• Native Hawaiians/Pacific Islanders were 80% more likely to be obese than non-Hispanic whites in 2016.
  • Native Hawaiian/Pacific Islander adolescents were more than twice as likely to be obese compared to non-Hispanic white adolescents in 2017.
  • In 2014, Samoans were 5.6 times more likely to be obese than the overall Asian American population.
  • Overweight people are more likely to suffer from high blood pressure, high levels of blood fats, diabetes, and LDL cholesterol – all risk factors for heart disease and stroke.

Possible Solutions

McElfish et al. (2019) discovered that community-based organizations were a high priority within the NHOPI community as a way to “leverage, build, and sustain leadership.” (p.8). Additional factors that researchers found to support change within this community should be to include family in diabetes self-management education (DSME) as an ongoing health literacy education tool. Finally, using culturally adapted language, pictures, and culturally appropriate metaphors improve compliance and sustainability.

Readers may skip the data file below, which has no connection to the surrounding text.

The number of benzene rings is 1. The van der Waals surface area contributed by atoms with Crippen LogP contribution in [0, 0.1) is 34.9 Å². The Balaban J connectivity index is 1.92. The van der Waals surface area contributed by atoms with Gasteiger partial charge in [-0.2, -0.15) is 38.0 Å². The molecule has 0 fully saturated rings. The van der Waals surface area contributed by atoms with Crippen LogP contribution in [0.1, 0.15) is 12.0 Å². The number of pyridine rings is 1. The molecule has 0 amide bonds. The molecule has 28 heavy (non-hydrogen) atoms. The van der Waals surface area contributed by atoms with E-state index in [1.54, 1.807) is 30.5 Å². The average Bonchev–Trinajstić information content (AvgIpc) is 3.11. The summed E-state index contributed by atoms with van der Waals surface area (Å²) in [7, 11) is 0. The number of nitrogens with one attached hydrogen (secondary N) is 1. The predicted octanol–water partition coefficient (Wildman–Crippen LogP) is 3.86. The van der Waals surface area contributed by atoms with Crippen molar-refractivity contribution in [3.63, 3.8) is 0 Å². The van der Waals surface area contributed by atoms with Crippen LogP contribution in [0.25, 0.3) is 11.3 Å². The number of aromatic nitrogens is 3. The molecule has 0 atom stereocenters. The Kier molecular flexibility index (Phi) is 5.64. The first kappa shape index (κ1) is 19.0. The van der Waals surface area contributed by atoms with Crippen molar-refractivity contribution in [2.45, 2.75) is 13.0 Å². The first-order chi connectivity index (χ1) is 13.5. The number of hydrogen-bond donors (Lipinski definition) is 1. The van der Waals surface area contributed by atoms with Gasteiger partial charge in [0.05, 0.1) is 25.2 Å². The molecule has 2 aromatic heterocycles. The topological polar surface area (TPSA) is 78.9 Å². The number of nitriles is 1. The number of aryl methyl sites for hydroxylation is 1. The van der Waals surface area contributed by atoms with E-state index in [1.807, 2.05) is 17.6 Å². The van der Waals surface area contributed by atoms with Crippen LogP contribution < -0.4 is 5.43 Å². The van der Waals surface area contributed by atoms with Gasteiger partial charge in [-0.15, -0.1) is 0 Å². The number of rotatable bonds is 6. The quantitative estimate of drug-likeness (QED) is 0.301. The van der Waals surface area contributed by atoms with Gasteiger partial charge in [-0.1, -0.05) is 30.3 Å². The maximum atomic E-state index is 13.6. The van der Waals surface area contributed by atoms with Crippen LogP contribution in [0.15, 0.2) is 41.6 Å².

McElfish, P. A., Long, C. R., Kohler, P. O., Yeary, K. H., Bursac, Z., Narcisse, M. R., Felix, H. C., Rowland, B., Hudson, J. S., &Goulden, P. A. (2019). Comparative Effectiveness and Maintenance of Diabetes Self-Management Education Interventions for Marshallese Patients With Type 2 Diabetes: A Randomized Controlled Trial. Diabetes Care42(5), 849–858.

Office of Disease Prevention and Health Promotion. (n.d.). Healthy People 2030 | Healthy People 2030. Retrieved April 12, 2022, from

Office of Disease Prevention and Health Promotion. (n.d.). Reduce the number of diabetes cases diagnosed yearly — D‑01 – Healthy People 2030 | ODPHP. Retrieved April 12, 2022, from

Office of Minority Health. (2020, March 26). Obesity and Native Hawaiians/Pacific Islanders – The Office of Minority Health. Minority Health. Retrieved April 12, 2022, from